There is a growing interest in the transaction banking industry and among non-banks in the Supply Chain Finance (SCF), which is triggered by events in the physical supply chains connecting collaborating business partners. SCF is not new and takes many forms: trade finance, factoring, invoice discounting etc. Aside from creating huge cost and efficiency benefits, the acceleration of the invoicing process and crucially the approval cycle for e-invoices is a ‘game-changer’ for SCF. What has emerged in recent years is so-called Reverse Factoring or Approved Payable Finance. In this model, large buyers are able to offer early discounted payments to their suppliers whilst preserving their original or extended terms. A financier acts as the funding instrument for such transactions, although some liquid companies may deploy their own liquidity. The e-invoice plays a key role as a transparent vehicle for such financing. The benefit to the buyer lies in the ability to provide liquidity to suppliers and to stabilise their supply chains. Suppliers, often small and medium-sized enterprises (SMEs), may tap into new sources of funding in a constrained market for traditional borrowing. Recently the Euro Banking Association ( ) Supply Chain Working Group issued a Market Guide to SCF in Europe (see ‘related links’ below). Further work is being undertaken to explore identified themes.

E-invoicing is likely to influence the SCF market because the e-invoice process makes ‘approve to pay’ processes possible much earlier and with the transparency involved enables SCF transaction initiation on a more convenient basis. At present many SCF models involve banks receiving simple forward payment instructions for early payment, but the e-invoice modality has considerable potential. E-invoicing service providers are launching services in partnership with financial institutions, whereby early payments are triggered on the e-invoice platform and financed by the funding partner.

Some thoughts for banks

Up until now the banking industry’s appetite for entering e-invoicing has been patchy with strong engagement in the Nordic area, parts of Benelux, Switzerland and elsewhere more on an individual bank basis. Business-to-Consumer Electronic Bill Presentment and Payment (EBPP) powered by Internet banking is becoming quite widespread and in Finland is forming the basis for an alternative to Direct Debit. Business-to-Business services have lacked appeal for many banks because of business case considerations and lack of standards.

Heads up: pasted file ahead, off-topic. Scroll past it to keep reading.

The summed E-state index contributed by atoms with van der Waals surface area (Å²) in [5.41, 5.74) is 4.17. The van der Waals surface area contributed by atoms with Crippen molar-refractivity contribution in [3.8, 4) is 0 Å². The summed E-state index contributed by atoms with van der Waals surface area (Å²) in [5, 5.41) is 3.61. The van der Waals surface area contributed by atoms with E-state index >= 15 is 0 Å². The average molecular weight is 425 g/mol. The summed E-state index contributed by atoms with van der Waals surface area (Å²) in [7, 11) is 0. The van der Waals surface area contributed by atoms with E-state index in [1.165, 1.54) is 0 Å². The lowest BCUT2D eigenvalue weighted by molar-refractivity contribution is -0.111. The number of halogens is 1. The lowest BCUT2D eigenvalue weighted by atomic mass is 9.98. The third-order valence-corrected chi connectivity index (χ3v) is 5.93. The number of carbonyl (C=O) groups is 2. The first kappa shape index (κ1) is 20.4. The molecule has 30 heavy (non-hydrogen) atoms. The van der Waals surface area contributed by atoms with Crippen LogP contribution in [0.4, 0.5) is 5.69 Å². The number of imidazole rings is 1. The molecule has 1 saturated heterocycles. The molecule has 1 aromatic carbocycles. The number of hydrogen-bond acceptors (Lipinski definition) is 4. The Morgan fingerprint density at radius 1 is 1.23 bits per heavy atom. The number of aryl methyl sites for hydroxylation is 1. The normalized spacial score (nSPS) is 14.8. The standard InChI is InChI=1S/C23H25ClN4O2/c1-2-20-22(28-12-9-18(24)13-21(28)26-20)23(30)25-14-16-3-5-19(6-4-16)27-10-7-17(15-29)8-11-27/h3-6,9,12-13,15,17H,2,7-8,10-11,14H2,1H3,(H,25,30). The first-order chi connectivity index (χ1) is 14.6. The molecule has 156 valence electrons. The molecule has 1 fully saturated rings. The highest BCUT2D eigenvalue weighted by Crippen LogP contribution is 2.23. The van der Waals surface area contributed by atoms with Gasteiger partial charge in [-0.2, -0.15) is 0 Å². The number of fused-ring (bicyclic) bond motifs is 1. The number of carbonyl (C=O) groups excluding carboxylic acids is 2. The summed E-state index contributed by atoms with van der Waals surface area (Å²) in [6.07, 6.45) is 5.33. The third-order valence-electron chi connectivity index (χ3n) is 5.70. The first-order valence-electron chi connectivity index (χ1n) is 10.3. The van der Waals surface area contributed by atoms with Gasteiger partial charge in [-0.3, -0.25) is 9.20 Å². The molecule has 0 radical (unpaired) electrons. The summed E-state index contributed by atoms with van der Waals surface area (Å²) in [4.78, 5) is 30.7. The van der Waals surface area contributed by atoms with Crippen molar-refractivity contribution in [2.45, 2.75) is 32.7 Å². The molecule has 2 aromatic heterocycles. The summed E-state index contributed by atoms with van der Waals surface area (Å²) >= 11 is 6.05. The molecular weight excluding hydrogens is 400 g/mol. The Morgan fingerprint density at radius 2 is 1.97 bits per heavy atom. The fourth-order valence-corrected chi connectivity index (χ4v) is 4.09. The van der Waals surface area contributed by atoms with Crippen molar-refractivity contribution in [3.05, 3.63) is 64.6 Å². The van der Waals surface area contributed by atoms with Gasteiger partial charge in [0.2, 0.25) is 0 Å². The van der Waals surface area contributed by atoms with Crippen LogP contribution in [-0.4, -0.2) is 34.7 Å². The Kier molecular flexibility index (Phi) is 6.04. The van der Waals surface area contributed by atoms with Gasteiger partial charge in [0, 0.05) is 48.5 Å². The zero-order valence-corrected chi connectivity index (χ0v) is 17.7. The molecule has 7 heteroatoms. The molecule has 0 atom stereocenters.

The developing interest in SCF and the potential arrival of an -wide e-invoicing market connected to public procurement based on a mandated standard, prompts the thought that banks might wish to look again at the opportunity. Engagement is possible through partnerships and white-labelling, as is common in the Nordics, so the initial investment can be contained. There is also a lot to be gained at their own enterprise level for banks to automate their accounts payable.

At a minimum, banks may wish to continue to monitor all these developments closely and ensure that payment offerings remain fully aligned and relevant in the context of the automation and dematerialisation taking place just one step removed from the payments domain.

Charles Bryant is Vice-Chair of the European E-Invoicing Service Providers Association (EESPA), is UK delegate on the Multi-Stakeholder Forum on e-Invoicing, is European Affairs Adviser at OB10,  and is Senior Adviser at the Euro Banking Association.


Related links: 

European Commission Press Release (26 June 2013): ‘E-invoicing in public procurement: another step towards end-to-end e-procurement and e-government in Europe’

European Commission: ‘E-invoicing in public procurement: another step towards end-to-end e-procurement and e-government in Europe - frequently asked questions’

European Commission: Proposal for a Directive on electronic invoicing in public procurement

European Commission Communication: End-to-end e-procurement to modernise public administration

Pan-European Public Procurement Online (PEPPOL) Project

European Multi Stakeholder Forum on Electronic Invoicing

EBA Market Guide on Supply Chain Finance

EPC Blog (July 2012): E-invoicing - a Transition that Will Truly Complement SEPA


Related articles in previous issues:

EPC Newsletter Articles Published in the Section: 'Focus: On Integration and Innovation'